Healthshare born from need for trustworthy information

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This content is produced by The Australian Financial Review in commercial partnership with Westpac.

There are many ways that a business can be started: from flashes of inspiration, to the depths of despair. The latter was the case for digital health company Healthshare. It was established in 2010 when its executive chairman, Gavin Solsky, and his wife Rochelle Cadry Solsky faced a serious illness in one of their children.

The Solskys turned to the internet, but quickly realised that it was a struggle to find straightforward, trustworthy and reliable information online, and locate a health practitioner that worked in the field they needed. They created Healthshare to provide smart solutions to pain points for the community.

"Thankfully they got to the right outcomes eventually, but in the process, they realised that there were ways in which the internet could be used to support Australians in similar circumstances," says Rami Weiss, chief executive officer of Healthshare.

The flagship product,, is a platform that enables people to quickly find local, credible and relevant health information, and identify qualified practitioners. The site is an interactive Q&A platform, on which any Australian can ask a question and get answers from more than 15,000 health professionals, as well as 150 health consumer organisations, and search for a health professional.

Healthshare's service SpecialistNow assists patients in making fast-tracked appointments with qualified Australian specialists, and its ConnectMe service is a secure and affordable online access point for sufferers to find mental health professionals.

"We're trying to make it as simple as possible for anyone, whether they're in a metropolitan area or a regional area, to get access to high-quality, evidence-based health information," says Weiss. "We've built and launched a number of doctor-facing tools as well: we're quite unique in that we have the B2C business, as well as the B2B business."

Democratising the information

Traditionally the medical industry has held information close, with GPs the "gatekeeper" to the system: but Healthshare believes both patients and the industry benefit from democratisation of the information. "The starting premise was to open up access to information and allow our users to assess it and make their own, better-informed choices. We see the platform that exists today as really the front door to health in Australia: we get more than half a million people a month coming to visit it.

"That simply empowers patients to search for more information – like they do in every other sector, whether it is travel or food. But we're definitely not working against the medical industry: we want to consolidate the information from disparate sources, and integrate it into the system of the GP, the specialist, the hospital: we want to reduce the burden on GPs and specialists, to help give them more time to focus on helping patients, rather than spend time doing searches and admin work," says Weiss.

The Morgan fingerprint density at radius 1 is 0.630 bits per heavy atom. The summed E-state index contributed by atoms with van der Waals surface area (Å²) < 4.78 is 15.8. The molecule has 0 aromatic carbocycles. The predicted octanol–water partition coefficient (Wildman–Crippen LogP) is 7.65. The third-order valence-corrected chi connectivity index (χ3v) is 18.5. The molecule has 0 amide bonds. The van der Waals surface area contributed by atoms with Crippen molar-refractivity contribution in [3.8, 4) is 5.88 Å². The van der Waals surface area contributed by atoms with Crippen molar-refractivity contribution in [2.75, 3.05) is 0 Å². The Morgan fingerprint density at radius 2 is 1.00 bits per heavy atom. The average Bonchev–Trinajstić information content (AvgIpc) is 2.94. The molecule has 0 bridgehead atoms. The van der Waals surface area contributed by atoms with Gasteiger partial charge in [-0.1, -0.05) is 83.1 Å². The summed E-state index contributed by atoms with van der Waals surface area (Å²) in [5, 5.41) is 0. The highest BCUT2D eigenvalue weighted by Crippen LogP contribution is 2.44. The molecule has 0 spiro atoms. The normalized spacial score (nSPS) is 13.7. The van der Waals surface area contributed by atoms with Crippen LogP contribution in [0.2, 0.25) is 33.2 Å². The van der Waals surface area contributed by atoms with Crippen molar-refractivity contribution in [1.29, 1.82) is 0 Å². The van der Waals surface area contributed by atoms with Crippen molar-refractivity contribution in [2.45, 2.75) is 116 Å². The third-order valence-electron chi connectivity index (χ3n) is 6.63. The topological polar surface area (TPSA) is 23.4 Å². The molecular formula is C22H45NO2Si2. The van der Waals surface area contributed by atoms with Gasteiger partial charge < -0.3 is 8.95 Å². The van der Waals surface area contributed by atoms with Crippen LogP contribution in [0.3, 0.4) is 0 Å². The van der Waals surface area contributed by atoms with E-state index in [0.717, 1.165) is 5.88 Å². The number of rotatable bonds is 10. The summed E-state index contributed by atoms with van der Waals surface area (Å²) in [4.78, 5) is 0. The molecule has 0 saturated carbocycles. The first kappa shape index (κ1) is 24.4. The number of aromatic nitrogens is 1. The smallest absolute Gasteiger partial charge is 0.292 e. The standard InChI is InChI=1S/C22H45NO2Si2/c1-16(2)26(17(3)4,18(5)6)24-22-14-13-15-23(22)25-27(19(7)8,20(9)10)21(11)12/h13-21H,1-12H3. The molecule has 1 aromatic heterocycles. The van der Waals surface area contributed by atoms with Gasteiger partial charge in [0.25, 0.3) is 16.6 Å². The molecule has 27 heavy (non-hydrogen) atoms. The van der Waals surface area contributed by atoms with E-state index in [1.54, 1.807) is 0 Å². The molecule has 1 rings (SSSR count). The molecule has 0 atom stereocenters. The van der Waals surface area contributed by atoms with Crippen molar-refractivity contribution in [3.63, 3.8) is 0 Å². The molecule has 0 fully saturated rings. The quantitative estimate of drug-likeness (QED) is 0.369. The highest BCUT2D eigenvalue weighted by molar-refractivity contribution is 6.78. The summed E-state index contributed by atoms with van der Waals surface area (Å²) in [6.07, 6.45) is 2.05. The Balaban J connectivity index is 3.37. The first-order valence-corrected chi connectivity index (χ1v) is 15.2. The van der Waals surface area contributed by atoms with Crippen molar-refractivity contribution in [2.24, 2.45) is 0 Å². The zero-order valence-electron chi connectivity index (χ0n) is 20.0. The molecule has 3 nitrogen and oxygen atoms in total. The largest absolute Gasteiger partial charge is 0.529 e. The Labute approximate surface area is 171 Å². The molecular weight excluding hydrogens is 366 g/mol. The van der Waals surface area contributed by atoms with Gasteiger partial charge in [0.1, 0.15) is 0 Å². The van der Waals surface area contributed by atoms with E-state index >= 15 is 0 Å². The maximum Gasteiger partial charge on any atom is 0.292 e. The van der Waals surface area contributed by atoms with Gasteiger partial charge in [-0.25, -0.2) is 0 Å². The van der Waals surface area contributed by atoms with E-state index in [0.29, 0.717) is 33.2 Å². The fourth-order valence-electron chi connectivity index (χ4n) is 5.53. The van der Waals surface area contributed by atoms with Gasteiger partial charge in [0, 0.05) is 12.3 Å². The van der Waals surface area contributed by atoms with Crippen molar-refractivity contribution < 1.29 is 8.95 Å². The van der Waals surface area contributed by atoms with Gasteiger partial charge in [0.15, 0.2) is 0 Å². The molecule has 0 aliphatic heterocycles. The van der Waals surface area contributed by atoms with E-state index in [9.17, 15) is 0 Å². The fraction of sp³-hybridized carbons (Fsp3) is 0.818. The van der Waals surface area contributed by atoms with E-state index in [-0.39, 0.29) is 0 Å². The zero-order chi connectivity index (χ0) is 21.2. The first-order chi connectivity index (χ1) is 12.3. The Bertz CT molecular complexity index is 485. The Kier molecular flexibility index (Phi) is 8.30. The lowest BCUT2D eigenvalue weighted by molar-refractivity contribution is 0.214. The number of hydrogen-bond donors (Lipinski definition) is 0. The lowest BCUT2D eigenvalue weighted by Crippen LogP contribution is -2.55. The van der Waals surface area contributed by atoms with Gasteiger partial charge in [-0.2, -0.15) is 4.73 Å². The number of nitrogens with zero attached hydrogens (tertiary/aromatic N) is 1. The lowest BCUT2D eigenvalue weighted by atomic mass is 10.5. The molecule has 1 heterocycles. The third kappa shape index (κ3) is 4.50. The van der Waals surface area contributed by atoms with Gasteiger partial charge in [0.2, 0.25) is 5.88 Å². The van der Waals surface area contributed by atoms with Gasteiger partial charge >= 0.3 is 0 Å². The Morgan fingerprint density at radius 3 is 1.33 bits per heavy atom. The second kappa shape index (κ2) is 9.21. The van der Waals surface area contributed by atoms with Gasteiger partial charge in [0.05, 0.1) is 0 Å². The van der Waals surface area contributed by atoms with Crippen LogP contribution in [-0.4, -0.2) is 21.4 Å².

Healthshare came across the Westpac Businesses of Tomorrow program last year, and applied for it. "We're always on the lookout for awards and ways to recognise the company and what our team has been able to achieve. It was the first year, we didn't know too much about it, but with Westpac's credibility, and some of the things they mentioned, it seemed like a fantastic opportunity," he says. "We put in a submission and we were very honoured to be one of the Top 20 businesses selected."

The 2017 study tour was "a fantastic experience", says Weiss. "There were two components – one was the cohort of other companies that were along on the trip, learning from people in different sectors, getting a broad stroke of insights from leaders across those sectors was fantastic. The first benefit was that camaraderie and learning from the other businesses."

The second benefit was the study tour. "Westpac did an amazing job, the companies we got to see were world leaders, it just reinforced to me the idea of thinking big, and thinking global – that Australian companies can be world leaders. It was inspirational to see what some of the big global companies have been able to build, to see it face-to-face instead of reading about it. There is no reason why Australian companies can't do that."

Weiss says he has been able to implement cultural changes at Healthshare, directly out of the Businesses of Tomorrow program. "Then there is the professional services component: we chose to work on a branding and positioning exercise, and that's been absolutely great."

Weiss also cites the ongoing discussion with his 2017 peer group, on What's App group. "That is a very robust and collegial group to be in," he laughs. "It's a lot of fun, and a wonderful source of ideas, support and experience-sharing at the same time."

Article published and provided by the Australian Financial Review.

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